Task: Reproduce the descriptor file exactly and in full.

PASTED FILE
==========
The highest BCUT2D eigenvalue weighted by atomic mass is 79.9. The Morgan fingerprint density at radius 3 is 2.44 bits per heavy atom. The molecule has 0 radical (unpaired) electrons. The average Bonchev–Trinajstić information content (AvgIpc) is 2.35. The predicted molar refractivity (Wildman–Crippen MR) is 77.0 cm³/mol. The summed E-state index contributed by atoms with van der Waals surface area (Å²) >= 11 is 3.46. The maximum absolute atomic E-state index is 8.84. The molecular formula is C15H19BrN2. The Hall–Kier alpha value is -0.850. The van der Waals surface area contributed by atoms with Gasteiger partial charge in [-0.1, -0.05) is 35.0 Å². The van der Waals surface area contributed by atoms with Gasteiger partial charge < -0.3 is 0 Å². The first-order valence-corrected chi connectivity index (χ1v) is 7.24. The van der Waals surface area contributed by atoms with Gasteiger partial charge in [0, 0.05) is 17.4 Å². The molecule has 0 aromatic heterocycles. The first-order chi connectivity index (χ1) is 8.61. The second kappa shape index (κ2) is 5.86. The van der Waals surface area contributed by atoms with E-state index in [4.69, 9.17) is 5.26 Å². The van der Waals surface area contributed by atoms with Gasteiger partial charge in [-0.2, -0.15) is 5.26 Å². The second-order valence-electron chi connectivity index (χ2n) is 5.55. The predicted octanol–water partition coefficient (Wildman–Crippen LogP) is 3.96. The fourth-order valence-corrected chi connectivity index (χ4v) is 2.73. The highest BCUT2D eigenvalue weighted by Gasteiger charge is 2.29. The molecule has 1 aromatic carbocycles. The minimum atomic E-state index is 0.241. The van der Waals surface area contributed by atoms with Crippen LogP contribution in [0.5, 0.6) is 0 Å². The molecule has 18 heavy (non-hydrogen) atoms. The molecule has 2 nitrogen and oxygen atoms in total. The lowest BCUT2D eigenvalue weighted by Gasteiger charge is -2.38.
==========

The highest BCUT2D eigenvalue weighted by atomic mass is 79.9. The Morgan fingerprint density at radius 3 is 2.44 bits per heavy atom. The molecule has 0 radical (unpaired) electrons. The average Bonchev–Trinajstić information content (AvgIpc) is 2.35. The predicted molar refractivity (Wildman–Crippen MR) is 77.0 cm³/mol. The summed E-state index contributed by atoms with van der Waals surface area (Å²) >= 11 is 3.46. The maximum absolute atomic E-state index is 8.84. The molecular formula is C15H19BrN2. The Hall–Kier alpha value is -0.850. The van der Waals surface area contributed by atoms with Gasteiger partial charge in [-0.1, -0.05) is 35.0 Å². The van der Waals surface area contributed by atoms with Gasteiger partial charge < -0.3 is 0 Å². The first-order valence-corrected chi connectivity index (χ1v) is 7.24. The van der Waals surface area contributed by atoms with Gasteiger partial charge in [0, 0.05) is 17.4 Å². The molecule has 0 aromatic heterocycles. The first-order chi connectivity index (χ1) is 8.61. The second kappa shape index (κ2) is 5.86. The van der Waals surface area contributed by atoms with E-state index in [4.69, 9.17) is 5.26 Å². The van der Waals surface area contributed by atoms with Gasteiger partial charge in [-0.2, -0.15) is 5.26 Å². The second-order valence-electron chi connectivity index (χ2n) is 5.55. The predicted octanol–water partition coefficient (Wildman–Crippen LogP) is 3.96. The fourth-order valence-corrected chi connectivity index (χ4v) is 2.73. The highest BCUT2D eigenvalue weighted by Gasteiger charge is 2.29. The molecule has 1 aromatic carbocycles. The minimum atomic E-state index is 0.241. The van der Waals surface area contributed by atoms with Crippen LogP contribution in [0.5, 0.6) is 0 Å². The molecule has 18 heavy (non-hydrogen) atoms. The molecule has 2 nitrogen and oxygen atoms in total. The lowest BCUT2D eigenvalue weighted by Gasteiger charge is -2.38.